• URL Match: Use URL Match to define where the experiment should run.

  • Element is present: Add one or more CSS selectors that Optimizely should check for each time the trigger for this page fires. Optimizely uses document.querySelectorAll to determine whether the element exists when the page fires.

  • JavaScript Condition: Add a custom JavaScript function that evaluates when the trigger for this page fires. The JavaScript function should return a boolean value.

Add and remove multiple conditions to define the set of circumstances under which you want your page to activate.

No Conditions

When the trigger fires and you have no conditions set, the page will activate unconditionally on every page where you installed the snippet.

When adding multiple conditions, you can tell Optimizely to check whether any or all conditions are true. To check whether any condition is true, combine the conditions with an OR statement. When you want to check that all conditions are true, connect the conditions with an AND statement.

Once the conditions you set evaluates as true, the page activates, and your experiment will run.

Limitations of Dynamic Websites with Performance Edge

Optimizely works by applying changes to your site when a page is activated. For example, suppose you have a traditional static site (and you're not using the feature kit that supports dynamic websites). In that case, Optimizely applies changes to elements on your page that load within 2 seconds of the initial page load. Ordinarily, this is plenty of time for elements to load so that visual changes are applied seamlessly without affecting your visitors' experience.

Single-page applications don’t fully reload the page to change the visitor's content. Instead, new elements are altered or added to change the site experience as a visitor explores, which means that two seconds is often not enough time to capture when an element loads on a single-page application and to apply the visual changes through an experiment.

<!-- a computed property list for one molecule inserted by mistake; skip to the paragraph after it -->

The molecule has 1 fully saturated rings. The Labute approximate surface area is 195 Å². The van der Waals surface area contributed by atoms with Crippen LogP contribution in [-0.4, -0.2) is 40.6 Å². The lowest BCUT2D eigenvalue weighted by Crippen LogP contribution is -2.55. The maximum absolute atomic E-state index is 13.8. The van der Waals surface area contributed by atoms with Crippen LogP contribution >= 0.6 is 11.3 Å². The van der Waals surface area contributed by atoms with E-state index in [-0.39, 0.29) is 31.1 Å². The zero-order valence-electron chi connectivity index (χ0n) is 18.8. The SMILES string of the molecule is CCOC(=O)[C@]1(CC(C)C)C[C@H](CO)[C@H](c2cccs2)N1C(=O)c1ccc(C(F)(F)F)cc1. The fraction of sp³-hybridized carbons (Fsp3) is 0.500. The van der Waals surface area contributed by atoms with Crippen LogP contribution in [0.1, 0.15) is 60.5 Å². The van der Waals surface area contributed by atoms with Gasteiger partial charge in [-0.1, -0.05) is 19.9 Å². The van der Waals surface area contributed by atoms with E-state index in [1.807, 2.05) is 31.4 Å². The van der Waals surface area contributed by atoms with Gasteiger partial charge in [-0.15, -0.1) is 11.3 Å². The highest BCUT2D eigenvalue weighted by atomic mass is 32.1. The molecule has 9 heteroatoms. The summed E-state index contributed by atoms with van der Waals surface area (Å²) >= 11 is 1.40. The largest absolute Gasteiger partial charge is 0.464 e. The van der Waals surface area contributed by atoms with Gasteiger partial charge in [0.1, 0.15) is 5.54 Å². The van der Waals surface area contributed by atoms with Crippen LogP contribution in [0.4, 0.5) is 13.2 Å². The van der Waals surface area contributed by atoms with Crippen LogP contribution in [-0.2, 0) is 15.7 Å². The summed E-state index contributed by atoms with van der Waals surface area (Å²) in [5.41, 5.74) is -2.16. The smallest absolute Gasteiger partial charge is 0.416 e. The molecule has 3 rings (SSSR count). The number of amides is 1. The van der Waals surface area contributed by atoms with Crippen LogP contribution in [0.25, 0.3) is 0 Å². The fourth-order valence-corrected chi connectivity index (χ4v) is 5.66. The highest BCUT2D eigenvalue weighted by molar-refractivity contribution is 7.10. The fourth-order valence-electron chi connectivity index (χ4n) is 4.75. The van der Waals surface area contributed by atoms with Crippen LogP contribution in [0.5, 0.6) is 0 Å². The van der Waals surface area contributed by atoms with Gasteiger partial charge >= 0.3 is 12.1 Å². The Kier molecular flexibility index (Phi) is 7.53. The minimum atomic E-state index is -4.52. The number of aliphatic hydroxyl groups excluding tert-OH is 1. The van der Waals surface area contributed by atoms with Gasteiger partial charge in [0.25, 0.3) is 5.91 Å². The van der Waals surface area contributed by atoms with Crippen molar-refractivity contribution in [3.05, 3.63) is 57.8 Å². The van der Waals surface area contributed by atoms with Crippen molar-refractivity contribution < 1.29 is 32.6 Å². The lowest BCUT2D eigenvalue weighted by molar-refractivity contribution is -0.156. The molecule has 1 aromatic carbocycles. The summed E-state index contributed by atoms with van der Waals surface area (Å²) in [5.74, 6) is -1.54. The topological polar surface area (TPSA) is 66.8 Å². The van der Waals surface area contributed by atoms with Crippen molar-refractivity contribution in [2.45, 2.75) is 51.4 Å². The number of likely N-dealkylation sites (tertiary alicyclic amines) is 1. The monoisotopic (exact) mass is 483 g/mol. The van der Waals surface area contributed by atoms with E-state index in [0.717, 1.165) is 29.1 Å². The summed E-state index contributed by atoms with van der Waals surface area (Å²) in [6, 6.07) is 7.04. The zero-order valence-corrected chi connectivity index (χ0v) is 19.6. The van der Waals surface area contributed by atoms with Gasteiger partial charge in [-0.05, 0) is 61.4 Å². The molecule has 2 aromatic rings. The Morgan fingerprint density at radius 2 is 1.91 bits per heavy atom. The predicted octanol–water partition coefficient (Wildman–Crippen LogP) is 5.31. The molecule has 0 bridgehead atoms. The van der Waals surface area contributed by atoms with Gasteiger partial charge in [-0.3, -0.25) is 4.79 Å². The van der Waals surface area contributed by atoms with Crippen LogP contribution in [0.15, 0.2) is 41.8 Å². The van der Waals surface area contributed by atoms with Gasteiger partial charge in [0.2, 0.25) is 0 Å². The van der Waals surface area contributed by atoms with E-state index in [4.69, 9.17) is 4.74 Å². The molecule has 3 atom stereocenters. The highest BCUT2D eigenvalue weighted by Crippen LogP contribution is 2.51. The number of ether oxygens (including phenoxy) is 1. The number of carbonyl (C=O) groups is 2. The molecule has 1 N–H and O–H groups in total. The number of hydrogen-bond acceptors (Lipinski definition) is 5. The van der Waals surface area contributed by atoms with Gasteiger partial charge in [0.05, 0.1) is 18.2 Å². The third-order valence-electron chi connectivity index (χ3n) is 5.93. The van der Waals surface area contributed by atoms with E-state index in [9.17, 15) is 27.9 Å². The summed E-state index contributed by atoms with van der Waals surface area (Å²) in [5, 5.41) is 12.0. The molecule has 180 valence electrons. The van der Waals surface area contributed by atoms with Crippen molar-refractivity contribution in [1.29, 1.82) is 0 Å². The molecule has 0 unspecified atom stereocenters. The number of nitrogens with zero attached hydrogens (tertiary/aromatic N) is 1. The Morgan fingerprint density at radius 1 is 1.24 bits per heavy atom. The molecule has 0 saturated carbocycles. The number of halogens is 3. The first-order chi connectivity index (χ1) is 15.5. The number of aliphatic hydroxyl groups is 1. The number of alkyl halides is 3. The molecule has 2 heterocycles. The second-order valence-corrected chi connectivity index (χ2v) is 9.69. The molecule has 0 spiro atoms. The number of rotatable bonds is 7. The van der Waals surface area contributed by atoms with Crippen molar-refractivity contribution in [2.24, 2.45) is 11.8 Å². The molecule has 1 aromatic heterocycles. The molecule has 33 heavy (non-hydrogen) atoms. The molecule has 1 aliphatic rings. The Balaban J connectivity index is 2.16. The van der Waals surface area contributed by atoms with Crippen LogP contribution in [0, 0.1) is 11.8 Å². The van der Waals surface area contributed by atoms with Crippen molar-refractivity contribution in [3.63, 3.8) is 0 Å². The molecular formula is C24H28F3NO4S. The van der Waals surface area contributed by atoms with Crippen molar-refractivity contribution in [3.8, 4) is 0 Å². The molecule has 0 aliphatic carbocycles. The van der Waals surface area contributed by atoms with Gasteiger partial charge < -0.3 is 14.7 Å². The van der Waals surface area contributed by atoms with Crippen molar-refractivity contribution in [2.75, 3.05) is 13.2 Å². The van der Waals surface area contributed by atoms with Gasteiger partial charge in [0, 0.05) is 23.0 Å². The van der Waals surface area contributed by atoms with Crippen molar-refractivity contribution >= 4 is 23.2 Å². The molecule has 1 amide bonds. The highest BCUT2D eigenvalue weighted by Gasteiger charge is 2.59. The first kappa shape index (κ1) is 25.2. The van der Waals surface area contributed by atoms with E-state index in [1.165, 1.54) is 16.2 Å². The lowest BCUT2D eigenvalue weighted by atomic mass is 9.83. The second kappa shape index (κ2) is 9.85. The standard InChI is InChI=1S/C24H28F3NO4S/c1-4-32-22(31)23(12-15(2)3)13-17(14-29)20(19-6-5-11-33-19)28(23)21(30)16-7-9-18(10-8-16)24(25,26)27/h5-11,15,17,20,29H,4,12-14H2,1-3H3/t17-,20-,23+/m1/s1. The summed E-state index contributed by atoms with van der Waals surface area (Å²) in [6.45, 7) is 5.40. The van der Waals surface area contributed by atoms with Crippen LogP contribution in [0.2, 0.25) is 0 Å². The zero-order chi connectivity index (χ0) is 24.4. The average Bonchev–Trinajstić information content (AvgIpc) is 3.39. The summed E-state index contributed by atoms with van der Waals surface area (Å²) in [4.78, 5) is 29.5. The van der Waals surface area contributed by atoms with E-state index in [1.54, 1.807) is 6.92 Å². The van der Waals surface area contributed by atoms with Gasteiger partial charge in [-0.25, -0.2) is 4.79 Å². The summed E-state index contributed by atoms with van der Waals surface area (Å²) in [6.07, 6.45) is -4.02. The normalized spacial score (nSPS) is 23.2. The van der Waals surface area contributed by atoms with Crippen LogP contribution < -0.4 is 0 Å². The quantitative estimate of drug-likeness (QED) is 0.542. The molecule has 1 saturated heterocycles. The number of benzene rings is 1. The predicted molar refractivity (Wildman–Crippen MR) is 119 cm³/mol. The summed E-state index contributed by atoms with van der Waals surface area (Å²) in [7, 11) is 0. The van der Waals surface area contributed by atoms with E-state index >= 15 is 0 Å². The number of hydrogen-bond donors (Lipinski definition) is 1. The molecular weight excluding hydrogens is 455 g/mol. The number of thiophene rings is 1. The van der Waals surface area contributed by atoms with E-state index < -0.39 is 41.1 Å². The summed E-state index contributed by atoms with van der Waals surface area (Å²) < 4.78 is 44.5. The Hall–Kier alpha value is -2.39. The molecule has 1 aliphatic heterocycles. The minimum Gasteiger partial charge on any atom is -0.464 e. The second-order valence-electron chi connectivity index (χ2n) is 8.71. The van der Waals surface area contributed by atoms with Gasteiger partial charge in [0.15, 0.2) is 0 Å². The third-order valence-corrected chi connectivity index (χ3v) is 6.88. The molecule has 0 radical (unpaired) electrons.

Due to the limitation of dynamic websites not fully reloading the page, "flashes" or “flickers” may occur. In other words, original content may appear briefly before loading your variation content.

Page Activation Timing and Page Rendering

Page activation timing refers to the point in time in a web page's lifecycle that a DOM-change or URL-change trigger happens, possibly causing changes to apply, depending on the page's conditions. Conditions are discussed in the section above.

There are three broad timing categories of page activation timing: Immediate Render, Initial Render, and Delayed Render.

  • Immediate Render- The trigger happens during microsnippet initialization, relying on the fact that the HTML returned by the server is already in the DOM
    • Examples:
      • Static landing pages (the HTML returned from the server is the page content)
      • Isomorphic SPA Frameworks (the HTML returned from the server is the initial page content, which can later be “re-hydrated” by JS code)
  • Initial Render - The trigger happens as part of the initial page load, but not until some other code on the page causes it to happen
    • Examples:
      • A traditional SPA app where a minimal HTML shell is returned by the server and rendered by the frontend
        • Progressively loaded pages where the page re-renders as non-render-block-content arrives